Teaching Music Theory to Preschoolers

Preschool music programs teach basic music theory.

Preschool students can begin to learn the basics of music theory provided you introduce the subject matter in a simple and fun manner. Over the course of a year, you can teach preschool children to count quarter, half and whole notes as well as read the basic notes of the musical scale in the treble clef. Learning music theory is a difficult task, so you should introduce the subject in a manner that provides hands-on practice.

Treble Clef

Teach the child to recognize the treble clef. Tell her that the treble clef holds all of the notes that are high in music. It looks like a stylized "G" with a curved tail and a loop that extends around the top lines of the staff. Start by giving her a worksheet that has a picture of a treble clef and then several dotted line examples that will help her draw her own treble clefs. Tell her to take her time and help her trace the treble clef on a sheet of paper to get a feel for it. You can even create a connect-the-dots game to help her learn to draw a treble clef.

Music Notes

Preschool students should start by learning the names of the treble clef. At first, only teach him the names of the spaces on the treble clef. Explain to him that the spaces of the treble clef spell the word face. Place a letter name on each space so that he can see what you are referring to. The bottom space will have an "F," then "A," "C," and finally "E" on the top space. Each week, take one letter away and ask him to identify the spaces on the treble clef. Follow the same process for the names of the lines.


Teach preschoolers about the quarter note first. Start a metronome and explain that every time she hears a click, she plays one quarter note. Tell her to stand up and walk around the room in time to the quarter note. Show her a picture of a quarter note so that she knows what it looks like. Then teach her about half and whole notes. With half notes, they will play on every other beat, with whole notes, they play on every fourth beat. Again, show them what these notes look like.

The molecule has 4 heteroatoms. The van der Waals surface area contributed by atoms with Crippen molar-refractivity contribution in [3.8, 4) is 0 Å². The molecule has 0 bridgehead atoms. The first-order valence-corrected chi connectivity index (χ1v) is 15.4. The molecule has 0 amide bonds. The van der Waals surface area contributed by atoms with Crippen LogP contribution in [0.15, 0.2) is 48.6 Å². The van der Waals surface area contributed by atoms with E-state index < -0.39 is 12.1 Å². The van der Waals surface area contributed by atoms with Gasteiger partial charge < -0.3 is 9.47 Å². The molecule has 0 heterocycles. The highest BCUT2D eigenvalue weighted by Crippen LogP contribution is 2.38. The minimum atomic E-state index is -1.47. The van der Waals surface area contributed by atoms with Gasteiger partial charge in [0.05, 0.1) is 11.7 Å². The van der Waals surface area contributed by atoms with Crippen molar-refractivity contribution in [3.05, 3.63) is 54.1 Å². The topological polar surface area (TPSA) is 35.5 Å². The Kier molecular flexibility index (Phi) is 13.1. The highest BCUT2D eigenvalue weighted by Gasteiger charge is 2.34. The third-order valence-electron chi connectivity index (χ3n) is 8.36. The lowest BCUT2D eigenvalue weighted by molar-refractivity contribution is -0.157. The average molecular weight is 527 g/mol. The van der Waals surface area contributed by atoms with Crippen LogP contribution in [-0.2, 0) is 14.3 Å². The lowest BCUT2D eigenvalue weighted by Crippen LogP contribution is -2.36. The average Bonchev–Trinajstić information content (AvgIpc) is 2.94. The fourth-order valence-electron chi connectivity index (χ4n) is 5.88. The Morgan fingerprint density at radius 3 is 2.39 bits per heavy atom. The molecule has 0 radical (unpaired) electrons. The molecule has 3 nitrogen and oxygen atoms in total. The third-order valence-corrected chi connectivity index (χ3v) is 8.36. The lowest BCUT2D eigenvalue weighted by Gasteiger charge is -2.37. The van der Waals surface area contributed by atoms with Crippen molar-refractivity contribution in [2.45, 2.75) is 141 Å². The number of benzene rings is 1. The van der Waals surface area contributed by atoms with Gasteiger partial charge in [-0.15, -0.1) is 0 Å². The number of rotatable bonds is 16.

Music Bingo

Reinforce his knowledge by playing music bingo. Create a four-by-four grid that has a different quarter, half, and whole note music rhythms in each box. You can also create another grid just for the music notes. Place a small staff system with a different note in each box. When you call out a note or play a rhythm, ask him to find the matching item and place a token on top of his card. When he gets four in a row he wins the game.

Rhythm Game

Teach rhythms by clapping or using a drum to beat out a rhythm for the class. Ask the class to repeat the rhythm and then help them figure out how to notate the rhythm. Use very simple rhythms with nothing longer than four beats. As the students improve, divide them into teams to compete with each other. In the competition, you will have each team write down the rhythm you clap on the board. The first team to get the correct rhythm gets a point.


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